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what do i tell my 4 year old when his gran dies?

(6 Posts)
apollo11 Sun 02-Nov-08 22:04:52

my mum is terminally ill with cancer (non hodgkins lymphoma). my ds is very close to his gran and knows she is not well as she is in hospital most of the time now and we go to visit her, but he doesn't know to what extent.

he knows a wee bit about death. when passing a cemetery a few months ago he asked me what it was and i told him its where people go when they die. he asked me what is "die", and i feel as if i f*ed it up because i told him its when you stop being alive and that everyting dies. in my stupidity i hoped he would see death as part of life, but of course he just said he didn't want to die. i have tried to reassure him as much as possible, but i dont want to make it worse in the future when my mum dies. i don't want to scare him and i feel he's a bit young to be aware of his own mortality.

we are not religous and he doesn't have any concept of heaven. i just dont know how i'm going to tell him he wont see his granny again. i would appreciate hearing any advice or ideas from people who have maybe had some similar experience. how do you explain these things to a 4 year old?

mabanana Sun 02-Nov-08 22:10:54

I think you need to be honest. YOu do need to say he won't see her again and that she is gone. Tell him it is sad, and that you are sad and it is OK to be sad. Say you will both carry on loving her, even though she is dead, and you will remember that she loved you, that our feelings carry on. My children found it very comforting to think about all the things they'd inherited, and to see the line go on (ie eye colour) and that she would be happy to see her genes and her family go on after her death. Tell him how much she loved him and how happy she made him. Let him look at photos and draw pictures. Children are so resilient. It will be OK. I hope you are OK too. It will hit you harder.
Also encourage him to be affectionate when he sees her, then you can remind him of all the cuddles.THat will help you too.

luckylady74 Sun 02-Nov-08 22:16:37

My dad died just before I had kids and I am an atheist too. My 3 yr old twins had similar reactions when I explained death to them - I don't want to die. I went with generally people are very old, but occasionally people like my dad have an accident. They do stop for ever, but what's wonderful is that ds2 has dad's eyes and dd has his bashfulness so that helps mummy stop missing him so much.I say that I'm sad, but all of these things make me happy too.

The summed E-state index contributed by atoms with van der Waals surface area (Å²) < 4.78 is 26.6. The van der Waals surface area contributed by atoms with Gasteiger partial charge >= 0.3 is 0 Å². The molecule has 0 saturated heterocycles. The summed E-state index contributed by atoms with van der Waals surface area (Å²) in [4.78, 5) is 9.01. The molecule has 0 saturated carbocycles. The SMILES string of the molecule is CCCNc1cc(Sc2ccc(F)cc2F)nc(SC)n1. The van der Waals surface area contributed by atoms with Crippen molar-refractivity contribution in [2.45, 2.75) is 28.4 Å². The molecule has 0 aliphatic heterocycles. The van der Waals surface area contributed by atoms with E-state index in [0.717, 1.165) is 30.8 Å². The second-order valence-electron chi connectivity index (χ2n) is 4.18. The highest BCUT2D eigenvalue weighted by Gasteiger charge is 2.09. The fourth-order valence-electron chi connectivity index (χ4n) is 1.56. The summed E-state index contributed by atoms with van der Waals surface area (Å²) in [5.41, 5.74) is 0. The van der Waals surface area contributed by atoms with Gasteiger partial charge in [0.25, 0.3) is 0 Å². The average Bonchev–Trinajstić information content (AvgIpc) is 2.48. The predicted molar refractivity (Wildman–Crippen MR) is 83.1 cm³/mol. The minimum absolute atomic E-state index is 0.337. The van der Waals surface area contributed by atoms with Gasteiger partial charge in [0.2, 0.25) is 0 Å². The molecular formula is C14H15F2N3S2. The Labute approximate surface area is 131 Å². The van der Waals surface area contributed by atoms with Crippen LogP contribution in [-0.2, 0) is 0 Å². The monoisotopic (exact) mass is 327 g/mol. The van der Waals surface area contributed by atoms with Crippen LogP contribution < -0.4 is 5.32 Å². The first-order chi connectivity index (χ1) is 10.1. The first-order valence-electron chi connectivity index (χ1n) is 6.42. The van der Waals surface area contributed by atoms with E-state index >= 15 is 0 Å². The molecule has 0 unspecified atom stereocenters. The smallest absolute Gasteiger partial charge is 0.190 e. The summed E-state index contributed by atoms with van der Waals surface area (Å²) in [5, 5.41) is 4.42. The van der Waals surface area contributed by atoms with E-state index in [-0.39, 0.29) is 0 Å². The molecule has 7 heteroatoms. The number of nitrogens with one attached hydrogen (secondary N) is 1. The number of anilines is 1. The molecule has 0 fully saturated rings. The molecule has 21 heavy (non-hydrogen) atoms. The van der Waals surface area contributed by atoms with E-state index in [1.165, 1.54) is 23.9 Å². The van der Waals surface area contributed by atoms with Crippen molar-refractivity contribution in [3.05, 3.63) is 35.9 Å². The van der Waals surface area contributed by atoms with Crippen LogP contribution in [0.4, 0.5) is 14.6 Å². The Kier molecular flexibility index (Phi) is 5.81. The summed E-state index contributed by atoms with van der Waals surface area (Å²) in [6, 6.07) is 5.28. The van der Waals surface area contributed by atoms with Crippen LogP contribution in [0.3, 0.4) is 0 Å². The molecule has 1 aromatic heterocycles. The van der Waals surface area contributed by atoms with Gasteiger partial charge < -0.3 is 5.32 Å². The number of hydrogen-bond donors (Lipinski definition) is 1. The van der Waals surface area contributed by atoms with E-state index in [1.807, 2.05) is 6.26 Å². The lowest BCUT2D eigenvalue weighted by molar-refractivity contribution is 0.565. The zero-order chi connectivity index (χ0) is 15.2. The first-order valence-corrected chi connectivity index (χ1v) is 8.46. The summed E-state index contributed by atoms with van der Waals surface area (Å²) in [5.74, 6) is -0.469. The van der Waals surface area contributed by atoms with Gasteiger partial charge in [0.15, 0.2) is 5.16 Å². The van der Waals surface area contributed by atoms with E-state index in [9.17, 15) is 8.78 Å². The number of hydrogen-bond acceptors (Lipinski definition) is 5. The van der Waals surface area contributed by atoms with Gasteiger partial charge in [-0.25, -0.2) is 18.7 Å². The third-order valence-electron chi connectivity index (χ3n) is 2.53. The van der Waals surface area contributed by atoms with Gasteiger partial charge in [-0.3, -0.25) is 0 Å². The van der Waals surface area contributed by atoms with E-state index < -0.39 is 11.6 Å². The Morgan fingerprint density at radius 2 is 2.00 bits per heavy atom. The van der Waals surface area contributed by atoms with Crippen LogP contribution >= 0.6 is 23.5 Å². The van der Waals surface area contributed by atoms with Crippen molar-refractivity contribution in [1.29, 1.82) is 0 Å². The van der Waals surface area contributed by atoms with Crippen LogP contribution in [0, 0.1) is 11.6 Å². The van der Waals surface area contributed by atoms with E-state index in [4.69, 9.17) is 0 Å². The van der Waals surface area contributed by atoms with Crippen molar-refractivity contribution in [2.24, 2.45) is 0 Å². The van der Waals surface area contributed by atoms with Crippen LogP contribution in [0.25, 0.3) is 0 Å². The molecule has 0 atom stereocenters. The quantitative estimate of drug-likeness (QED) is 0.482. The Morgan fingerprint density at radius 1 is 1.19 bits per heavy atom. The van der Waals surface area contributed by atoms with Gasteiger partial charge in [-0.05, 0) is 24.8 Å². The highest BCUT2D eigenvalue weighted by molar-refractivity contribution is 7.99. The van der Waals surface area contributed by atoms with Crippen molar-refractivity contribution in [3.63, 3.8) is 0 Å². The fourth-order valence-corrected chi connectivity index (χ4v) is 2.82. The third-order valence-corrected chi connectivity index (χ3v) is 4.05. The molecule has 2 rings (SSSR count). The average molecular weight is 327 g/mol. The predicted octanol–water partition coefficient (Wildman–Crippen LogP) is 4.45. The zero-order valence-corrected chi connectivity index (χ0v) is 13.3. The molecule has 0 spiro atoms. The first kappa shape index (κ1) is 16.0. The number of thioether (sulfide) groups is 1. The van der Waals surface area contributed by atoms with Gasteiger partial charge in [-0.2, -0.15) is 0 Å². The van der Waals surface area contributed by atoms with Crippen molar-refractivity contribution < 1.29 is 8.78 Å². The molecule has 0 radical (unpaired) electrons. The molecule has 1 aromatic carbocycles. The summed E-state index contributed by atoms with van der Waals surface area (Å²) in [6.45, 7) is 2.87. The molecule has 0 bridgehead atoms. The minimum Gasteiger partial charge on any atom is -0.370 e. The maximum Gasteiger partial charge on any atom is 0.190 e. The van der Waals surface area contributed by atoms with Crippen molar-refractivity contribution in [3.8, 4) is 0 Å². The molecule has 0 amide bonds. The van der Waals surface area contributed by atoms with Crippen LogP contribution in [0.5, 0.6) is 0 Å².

I think it's always important to tell the truth as you did, but you can stop where you like in a s much as you want to say. So I didn't explain cremation I just said that the body turns into dust and they didn't ask how.
We're having a memorial celebration on tues for my dad as it's ther anniversary of the day he died and they are excited about fireworks, but know mummy and nana might be sad and that's ok because they give us lots of cuddles.
I'm so sorry about your mum and I think you're a really lovely mum for thinking so much about this.

wrinklytum Sun 02-Nov-08 22:23:09

Aww.I think you have done the right thing being honest.DS dad was extremely ill last year and I had to try and prepare him as we thought he wasnt going to live at one point.so we had a lot of talk about death (Am not religious either).I think Mabananas advice is good.DS found a dead bird in the garden and became quite fascinated about observing it every day for a bit shockI tried to explain that everything goes back into the soil and just bones are left and helps the flowers grow and so on,though it is important to remember about the person that has died and that is why people take flowers to graves to remember people they loved and talk to them,and look at their photos etc.

I'm so sorry your mum is poorly.FWIW DS was quite matter of fact about it all,though needed reassurance that neither I nor he nor his little sister was going to die in a hurry.Much better to be honest I feel tahn give a load of false platitudes.

apollo11 Sun 02-Nov-08 22:39:09

thank you for your good advice. i also just found some good links on another thread on this topic.

i really like the idea of inheriting characteristics too. he is pretty affectionate so it will be good to remind him of that. i feel reassured by what you have all written. thanks again.

lottiejenkins Mon 03-Nov-08 09:15:45

Winstons Wish were very good at helping my ds when his grandad died!
www.winstonswish.org.uk/

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